Doina had a strong, one might say even fierce faith in God.Super Nerd at Mormon Matters laments in his post Big Foot, the Three Nephites and the Lost Tribes of Israel the fact that we don't hear much folk traditions often in Church anymore. He shares:
She shared the following story with Elder Nichols and me during a visit:
Doina reached a point where she had no money for food. She had lost her government job and with it her income. Her husband had been incognito for awhile. She had become estranged from her (latest) congregation. She didn't know any of her neighbors very well, and besides that they were all barely scraping by themselves. And she had three young children to feed. The only option she had left was to boil the straw from her broom and see if she could draw some nourishment from the small undeveloped kernels of wheat attached to the straw. She was in deep despair and didn't know what to do. She cried out to God. A few minutes (or perhaps hours) later there was a knock on the door. She opened it. A nicely-dressed (I think he may have even been wearing a white suit -- at the very least he was in 'church clothes') older gentleman was there with several bags of groceries in his arms. He asked if he could come in. Doina, of course, said yes. He gave her the groceries and some money. Doina wanted him to stay and told him that she would prepare a meal for him. He declined, but (I believe) did ask for a glass of water. Then he left.
Elder Nichols and I stared at each other in amazement after hearing this story. After the visit, we excitedly discussed it. If I recall correctly, the dedicatory prayer that opened up Romania for mission work had said something about the Lord preparing the land to receive his gospel. To us this seemed like a very real example of that. And the story had a certain amount of credibility in our eyes because her was someone who didn't grow up with Three Nephites stories telling us about an experience that echoed those stories.
Now, even then, we had some doubts about the account because we knew that Doina was prone to exaggeration. She is not the most credible witness. I also realize that this type of folk narrative featuring a heavenly visitor is not unique to Mormonism. For all I know, there could be a long tradition of such narratives among Romanian evangelical and protestant Christians [I think that with Orthodox folk narratives the details of such a visit would be quite different].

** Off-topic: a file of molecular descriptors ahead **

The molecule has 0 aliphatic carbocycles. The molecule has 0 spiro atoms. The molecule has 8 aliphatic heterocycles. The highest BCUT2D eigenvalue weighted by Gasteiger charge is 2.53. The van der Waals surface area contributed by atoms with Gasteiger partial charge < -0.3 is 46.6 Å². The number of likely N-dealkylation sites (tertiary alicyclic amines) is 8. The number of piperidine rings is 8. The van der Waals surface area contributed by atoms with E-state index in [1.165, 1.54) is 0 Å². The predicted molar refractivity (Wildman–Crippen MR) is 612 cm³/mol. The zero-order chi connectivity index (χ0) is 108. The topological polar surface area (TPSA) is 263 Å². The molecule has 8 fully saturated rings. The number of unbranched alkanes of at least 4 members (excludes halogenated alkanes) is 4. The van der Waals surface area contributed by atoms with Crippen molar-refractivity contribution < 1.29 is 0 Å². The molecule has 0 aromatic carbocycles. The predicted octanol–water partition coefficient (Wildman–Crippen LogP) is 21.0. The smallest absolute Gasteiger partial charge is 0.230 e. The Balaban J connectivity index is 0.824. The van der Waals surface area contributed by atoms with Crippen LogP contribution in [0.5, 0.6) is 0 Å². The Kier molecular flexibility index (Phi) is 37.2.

And while I can say that the story touched me deeply -- and was deeply felt by Doina, the tears streaming off her face as she told it -- because I am aware of the folk-quality of many of these narratives, I can't say that I believe it is a factual account. However: knowing Doina and her family as I do. Knowing her faith and how she relates to God and how he seems to relate to her -- he puts her through the wringer, but always somehow to provide the right things for her at the right moment. And believing as I do, the Book of Mormon account of the Three Nephites (and by extension what that tells us about John the Beloved), there's a part of me that believes the account is true.
The Three Nephite stories are part of mission culture. Young missionaries like to share stories about the Three Nephites because it is a type of bonding. William "Bert" Wilson in an interview with the Deseret News on 24 December 2006 described missionary culture as one in which missionaries initiate each other by the playing of practical jokes. The transmittal of the Three Nephite stories helps missionaries to see themselves in relationship to the Three Nephites. The Three Nephites are fellow missionaries carrying a message of Christ. They too travel around helping people. Sometimes their paths intermingle as the former Romanian missionary's experience. One of these days maybe all Three Nephites might appear in either the stories or in a physical place. I hope we never lose this unique tradition since there is moral value in telling our children and young adults tales that will help them overcome egocentric tendencies and do moral deeds. I believe that LDS missionaries keep alive our interest in the Three Nephites. I wonder where the Three Nephites have gone does anyone know? I bet a few missionaries know a few new Three Nephite tales.
I would like to give a shout out to all the Ward crazies…Where have you all gone?
Every Ward has them and every Ward needs them for comic relief. You know who I’m talking about, that member of the ward who bears his/her testimony every month and always has a miraculous story about angels, the Three Nephites, Bigfoot, the return of the Lost Tribes of Israel, the building of New Jerusalem or some other end time event.As a teenager my friends and I used to sit in the back pew next to the door laughing at many of the crazy things members would say and do during sacrament. Unfortunately today, I rarely hear these talks, lessons and testimonies. It could be that I’m too busy wrestling with one or more of my four children. However, I think it’s more likely that less and less of these people remain in the Church today.